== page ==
What is Cryptocurrency?
















Staking Basics


What is Cryptoc...


What is Cryptocurrency?

11 mins read / updated on Thu Nov 02 2023


A cryptocurrency is a decentralized digital currency, existing mostly on a blockchain and secured by a combination of cryptography and consensus mechanisms. Cryptocurrency allows peer-to-peer exchange of value without the need for a middleman.

It also eliminates the need for a central authority like a bank or a financial institution to validate transactions. There are several types of cryptocurrencies floating in the market today. Some popular examples include Bitcoin (BTC), Ethereum (ETH), Polygon (MATIC), Binance Coin (BNB), Hedera (HBAR).  

What is Cryptocurrency?

Cryptocurrencies like ETH, MATIC, BNB, HBAR, etc. are no longer an anomaly. They can be used to buy goods and services, play games, and buy and trade investment instruments. Thousands of cryptocurrencies worth more than a trillion dollars float in the market today.

But what is cryptocurrency? And how is it different from fiat?

A cryptocurrency is a digital or virtual currency secured by cryptography and stored and validated over a decentralized, shared ledger, i.e., blockchain. Cryptocurrencies, also known as crypto, serve as a medium of exchange in a peer-to-peer fashion.

Unlike fiat currencies like the US Dollar or the Euro, cryptocurrencies don’t require a central authority to review and manage their transactions. Instead, a network of computers or nodes validate the transactions using a consensus mechanism.
Cryptocurrencies are not issued or controlled by a government. They exist online and can be mined, purchased from a cryptocurrency exchange, or won as rewards by miners involved in the upkeep of a blockchain network.

Also Read:  Ethereum Merge

Fact Check: Given the nascency of the crypto market, the crypto prices are highly volatile and prone to market fluctuations.

Bitcoin was the first-ever first decentralized and traded cryptocurrency. Let’s give you some context.

In 2008, Satoshi Nakamoto released a whitepaper titled Bitcoin: A Peer-to-Peer Electronic Cash System, which outlined the fundamentals of the first cryptocurrency ever – Bitcoin – and the underlying infrastructure we know as blockchain today.

The paper defined the concept of a digital currency that enabled the transfer of value directly between the sender and the receiver without the involvement of any third party, like a middleman or a bank (peer-to-peer). The transfer would be validated by cryptographic proof and consensus mechanism rather than via trust (traditionally the case with bank transactions).

The transactions between the parties would be recorded and verified on a blockchain, i.e, a decentralized ledger or database spread over a network of computers or nodes. The nodes would validate the transactions using proof-of-work consensus to avoid double-spending.

Also Read: Proof of Work vs Proof of Stake

While Bitcoin wasn’t the very first attempt at a digital currency, it surely is the most secure, trustless, verifiable, and immutable mode of online payment today. It is also protected against most cyber attacks, including 51% of attacks, which is said to be the worst kind of attack, where more than half the nodes are compromised. A 51% attack occurs when more than half of miners control the Bitcoin network’s hash rate or controlling power.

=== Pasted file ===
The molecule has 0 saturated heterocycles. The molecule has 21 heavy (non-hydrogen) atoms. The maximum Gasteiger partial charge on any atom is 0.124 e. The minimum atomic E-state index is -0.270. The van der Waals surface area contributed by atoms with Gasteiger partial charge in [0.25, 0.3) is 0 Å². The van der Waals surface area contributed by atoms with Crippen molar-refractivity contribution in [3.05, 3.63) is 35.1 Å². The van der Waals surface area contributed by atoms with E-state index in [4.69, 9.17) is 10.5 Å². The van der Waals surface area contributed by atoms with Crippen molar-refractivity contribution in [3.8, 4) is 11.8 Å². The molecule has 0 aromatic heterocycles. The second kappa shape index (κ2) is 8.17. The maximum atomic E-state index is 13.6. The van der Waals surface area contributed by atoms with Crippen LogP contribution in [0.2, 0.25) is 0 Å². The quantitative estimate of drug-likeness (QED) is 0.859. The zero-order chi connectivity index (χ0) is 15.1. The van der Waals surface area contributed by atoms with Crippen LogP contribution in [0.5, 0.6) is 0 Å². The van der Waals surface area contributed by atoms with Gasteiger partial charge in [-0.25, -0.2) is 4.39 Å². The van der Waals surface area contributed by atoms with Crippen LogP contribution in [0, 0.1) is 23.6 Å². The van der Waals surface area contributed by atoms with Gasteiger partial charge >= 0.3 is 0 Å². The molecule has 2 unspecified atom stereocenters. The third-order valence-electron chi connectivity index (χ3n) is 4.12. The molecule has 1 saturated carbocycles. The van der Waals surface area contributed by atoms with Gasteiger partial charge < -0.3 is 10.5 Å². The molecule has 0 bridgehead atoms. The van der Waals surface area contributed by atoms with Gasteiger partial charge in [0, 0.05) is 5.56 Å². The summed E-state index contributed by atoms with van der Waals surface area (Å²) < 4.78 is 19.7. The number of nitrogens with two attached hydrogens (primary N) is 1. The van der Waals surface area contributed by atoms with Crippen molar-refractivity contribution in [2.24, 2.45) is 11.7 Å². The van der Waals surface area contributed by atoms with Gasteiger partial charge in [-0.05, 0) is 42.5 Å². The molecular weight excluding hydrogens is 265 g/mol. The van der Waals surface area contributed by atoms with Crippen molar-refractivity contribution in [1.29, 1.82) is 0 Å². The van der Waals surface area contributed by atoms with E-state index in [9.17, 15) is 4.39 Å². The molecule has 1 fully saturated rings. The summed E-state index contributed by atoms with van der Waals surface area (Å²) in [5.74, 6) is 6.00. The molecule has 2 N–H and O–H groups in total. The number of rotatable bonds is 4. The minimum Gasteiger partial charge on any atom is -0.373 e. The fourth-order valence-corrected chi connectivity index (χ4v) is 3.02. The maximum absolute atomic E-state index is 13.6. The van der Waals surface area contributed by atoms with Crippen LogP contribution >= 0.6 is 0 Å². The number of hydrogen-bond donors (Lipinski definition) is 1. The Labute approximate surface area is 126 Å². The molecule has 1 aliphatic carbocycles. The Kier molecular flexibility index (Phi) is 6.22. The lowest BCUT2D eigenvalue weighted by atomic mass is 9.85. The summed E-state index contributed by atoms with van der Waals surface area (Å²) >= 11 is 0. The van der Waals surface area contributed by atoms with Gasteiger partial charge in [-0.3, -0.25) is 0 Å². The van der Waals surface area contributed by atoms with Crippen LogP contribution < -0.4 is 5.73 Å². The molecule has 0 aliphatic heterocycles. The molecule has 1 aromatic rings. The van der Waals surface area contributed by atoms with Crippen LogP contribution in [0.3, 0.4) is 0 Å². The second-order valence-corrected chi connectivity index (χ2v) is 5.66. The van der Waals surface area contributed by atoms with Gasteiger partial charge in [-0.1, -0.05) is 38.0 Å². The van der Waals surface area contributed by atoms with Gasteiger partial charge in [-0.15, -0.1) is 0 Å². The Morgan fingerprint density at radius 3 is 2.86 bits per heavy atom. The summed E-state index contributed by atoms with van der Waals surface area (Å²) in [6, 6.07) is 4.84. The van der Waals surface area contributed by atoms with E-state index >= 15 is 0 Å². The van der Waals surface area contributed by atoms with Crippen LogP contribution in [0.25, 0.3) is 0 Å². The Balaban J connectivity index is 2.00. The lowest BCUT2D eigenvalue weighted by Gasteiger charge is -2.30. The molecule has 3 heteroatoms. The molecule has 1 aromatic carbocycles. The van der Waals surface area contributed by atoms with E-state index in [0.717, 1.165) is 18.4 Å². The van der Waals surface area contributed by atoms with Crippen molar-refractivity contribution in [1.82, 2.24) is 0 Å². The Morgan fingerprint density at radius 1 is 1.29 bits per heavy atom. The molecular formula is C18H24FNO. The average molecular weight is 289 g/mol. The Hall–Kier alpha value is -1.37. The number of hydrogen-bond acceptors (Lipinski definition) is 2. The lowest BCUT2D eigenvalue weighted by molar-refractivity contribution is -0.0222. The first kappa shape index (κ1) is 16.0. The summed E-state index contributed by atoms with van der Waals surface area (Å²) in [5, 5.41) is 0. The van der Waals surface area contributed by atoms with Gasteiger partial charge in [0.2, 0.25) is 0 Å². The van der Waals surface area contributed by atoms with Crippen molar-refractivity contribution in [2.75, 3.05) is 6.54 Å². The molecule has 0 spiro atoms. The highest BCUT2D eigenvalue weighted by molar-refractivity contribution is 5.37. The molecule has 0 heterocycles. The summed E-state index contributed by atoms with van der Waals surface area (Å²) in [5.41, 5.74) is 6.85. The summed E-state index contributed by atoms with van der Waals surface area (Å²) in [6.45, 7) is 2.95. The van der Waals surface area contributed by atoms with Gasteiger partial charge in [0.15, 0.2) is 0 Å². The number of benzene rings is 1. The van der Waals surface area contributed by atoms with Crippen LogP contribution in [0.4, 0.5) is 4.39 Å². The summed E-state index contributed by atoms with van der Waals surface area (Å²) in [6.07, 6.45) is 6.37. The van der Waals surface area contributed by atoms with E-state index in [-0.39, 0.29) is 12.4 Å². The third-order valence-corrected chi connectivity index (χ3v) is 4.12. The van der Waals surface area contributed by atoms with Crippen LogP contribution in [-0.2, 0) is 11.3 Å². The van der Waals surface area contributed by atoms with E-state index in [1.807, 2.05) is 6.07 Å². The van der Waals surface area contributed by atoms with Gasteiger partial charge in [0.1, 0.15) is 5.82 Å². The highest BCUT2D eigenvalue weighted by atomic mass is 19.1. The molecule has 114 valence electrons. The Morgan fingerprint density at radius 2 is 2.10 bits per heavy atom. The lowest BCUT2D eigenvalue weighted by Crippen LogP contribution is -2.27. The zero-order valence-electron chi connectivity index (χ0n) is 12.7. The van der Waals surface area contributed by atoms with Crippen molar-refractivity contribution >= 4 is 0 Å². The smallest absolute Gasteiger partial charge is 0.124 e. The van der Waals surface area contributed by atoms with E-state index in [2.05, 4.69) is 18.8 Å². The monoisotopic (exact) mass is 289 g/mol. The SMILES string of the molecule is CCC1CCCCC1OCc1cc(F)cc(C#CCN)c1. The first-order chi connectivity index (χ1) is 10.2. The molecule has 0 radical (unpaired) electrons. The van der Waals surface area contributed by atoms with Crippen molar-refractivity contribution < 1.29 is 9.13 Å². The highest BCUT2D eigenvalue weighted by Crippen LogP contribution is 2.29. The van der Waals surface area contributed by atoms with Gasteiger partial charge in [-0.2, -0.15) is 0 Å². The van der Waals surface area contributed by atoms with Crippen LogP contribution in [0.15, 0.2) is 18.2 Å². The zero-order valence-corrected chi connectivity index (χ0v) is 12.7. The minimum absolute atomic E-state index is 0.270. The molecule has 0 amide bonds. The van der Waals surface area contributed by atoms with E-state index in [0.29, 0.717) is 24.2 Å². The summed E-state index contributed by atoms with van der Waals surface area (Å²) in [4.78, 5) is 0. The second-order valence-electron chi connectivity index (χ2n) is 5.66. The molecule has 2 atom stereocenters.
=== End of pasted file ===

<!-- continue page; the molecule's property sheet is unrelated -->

Bitcoin is also the largest cryptocurrency by market cap. After Bitcoin, Litecoin, NameCoin, Ethereum, and hundreds of other cryptos were developed with multiple use cases. Today,  Stader Labs supports some of the most innovative cryptocurrencies today, including Ethereum, BNB, Polygon, Hedera, Fantom, Near, Terra, Avalanche, Solana, etc.

Before discussing the types of cryptocurrencies, let’s discuss a few basics to clarify your crypto fundamentals.

Also Read: Ethereum Gas

Basics of Cryptocurrency

There are several terms that need to be understood before we can fully grasp the concept of cryptocurrency.

Blockchain: It is a shared database across a network of computers that immutably stores and records transactions in chronological order. All the transactions stored over a blockchain are verified via consensus by the majority of the nodes, are traceable, and are open to scrutiny in the case of a public blockchain.    
Decentralization: No government or central authority controls the issuance price, and validation of cryptocurrency transactions. The network of nodes validates the transactions by confirming the transaction details against the blockchain database. Once the transaction is approved by the majority of nodes, it becomes part of the database. The more the number of nodes, the more decentralized a network is.  
Cryptography: Cryptography in crypto refers to the various algorithms and encryption techniques like elliptical curve encryption, hashing functions, and public-private key pairs that are used to secure cryptocurrency transactions.  

Consensus mechanism: This is a method used to verify transactions on a cryptocurrency network. There are many kinds of consensus mechanisms like Proof-of-Work, Proof-of-Stake, etc.

Proof-of-Work (PoW) requires nodes to solve a complex mathematical problem using powerful ASICs to verify a ‘block’ or group of transactions[1] [2] [3] . This process is also known as mining where miners compete to solve the problem and earn newly-mined cryptocurrencies as rewards.

Proof-of-Stake (PoS), on the other hand, requires the nodes to stake or deposit a fixed amount of cryptocurrency as collateral to become eligible for validating the transaction blocks. Miners earn staking rewards for validating blocks in PoS consensus. Stader Labs offers multi-chain liquid staking and DeFi (Decentralized Finance) capabilities on its platform where users can earn rewards by staking. Proof-of-Stake is less energy-intensive, scalable, efficient, and decentralized than Proof-of-Work. However, the Proof-of-work protocol is more secure than Proof-of-Stake.

Mining: The validators participating in the race to solve the mathematical problem are known as miners. The first miner solving the problem gets rewarded with ‘mined cryptocurrencies’ while the transactions become a part of the blockchain forever.